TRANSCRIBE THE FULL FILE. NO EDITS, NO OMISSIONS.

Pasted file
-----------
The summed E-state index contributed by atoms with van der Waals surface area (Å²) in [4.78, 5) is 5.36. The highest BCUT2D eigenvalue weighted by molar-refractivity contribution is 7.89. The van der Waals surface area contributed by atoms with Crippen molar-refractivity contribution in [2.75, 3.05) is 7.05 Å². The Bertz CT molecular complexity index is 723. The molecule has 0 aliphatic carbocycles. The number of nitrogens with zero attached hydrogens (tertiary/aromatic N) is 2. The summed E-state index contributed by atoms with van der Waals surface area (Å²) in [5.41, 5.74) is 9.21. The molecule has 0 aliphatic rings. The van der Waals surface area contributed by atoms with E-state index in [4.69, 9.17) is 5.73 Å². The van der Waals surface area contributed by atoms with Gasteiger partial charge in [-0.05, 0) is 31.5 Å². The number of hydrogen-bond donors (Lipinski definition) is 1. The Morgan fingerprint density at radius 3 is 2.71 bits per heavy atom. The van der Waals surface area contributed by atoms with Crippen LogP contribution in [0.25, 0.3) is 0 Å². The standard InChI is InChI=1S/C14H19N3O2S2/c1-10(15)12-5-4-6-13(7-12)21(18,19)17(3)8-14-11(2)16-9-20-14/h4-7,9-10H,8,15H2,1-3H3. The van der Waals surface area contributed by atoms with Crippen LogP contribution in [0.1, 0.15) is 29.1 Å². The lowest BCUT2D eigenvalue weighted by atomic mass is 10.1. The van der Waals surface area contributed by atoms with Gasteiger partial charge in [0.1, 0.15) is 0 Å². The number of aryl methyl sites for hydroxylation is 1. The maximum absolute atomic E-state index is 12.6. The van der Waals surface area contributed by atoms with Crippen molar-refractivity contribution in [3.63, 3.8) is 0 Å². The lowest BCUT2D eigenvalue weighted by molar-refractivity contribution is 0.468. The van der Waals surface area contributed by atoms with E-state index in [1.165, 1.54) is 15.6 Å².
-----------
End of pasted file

The summed E-state index contributed by atoms with van der Waals surface area (Å²) in [4.78, 5) is 5.36. The highest BCUT2D eigenvalue weighted by molar-refractivity contribution is 7.89. The van der Waals surface area contributed by atoms with Crippen molar-refractivity contribution in [2.75, 3.05) is 7.05 Å². The Bertz CT molecular complexity index is 723. The molecule has 0 aliphatic carbocycles. The number of nitrogens with zero attached hydrogens (tertiary/aromatic N) is 2. The summed E-state index contributed by atoms with van der Waals surface area (Å²) in [5.41, 5.74) is 9.21. The molecule has 0 aliphatic rings. The van der Waals surface area contributed by atoms with E-state index in [4.69, 9.17) is 5.73 Å². The van der Waals surface area contributed by atoms with Gasteiger partial charge in [-0.05, 0) is 31.5 Å². The number of hydrogen-bond donors (Lipinski definition) is 1. The Morgan fingerprint density at radius 3 is 2.71 bits per heavy atom. The van der Waals surface area contributed by atoms with Crippen LogP contribution in [0.25, 0.3) is 0 Å². The standard InChI is InChI=1S/C14H19N3O2S2/c1-10(15)12-5-4-6-13(7-12)21(18,19)17(3)8-14-11(2)16-9-20-14/h4-7,9-10H,8,15H2,1-3H3. The van der Waals surface area contributed by atoms with Crippen LogP contribution in [0.1, 0.15) is 29.1 Å². The lowest BCUT2D eigenvalue weighted by atomic mass is 10.1. The van der Waals surface area contributed by atoms with Gasteiger partial charge in [0.1, 0.15) is 0 Å². The number of aryl methyl sites for hydroxylation is 1. The maximum absolute atomic E-state index is 12.6. The van der Waals surface area contributed by atoms with Crippen molar-refractivity contribution in [3.63, 3.8) is 0 Å². The lowest BCUT2D eigenvalue weighted by molar-refractivity contribution is 0.468. The van der Waals surface area contributed by atoms with E-state index in [1.165, 1.54) is 15.6 Å².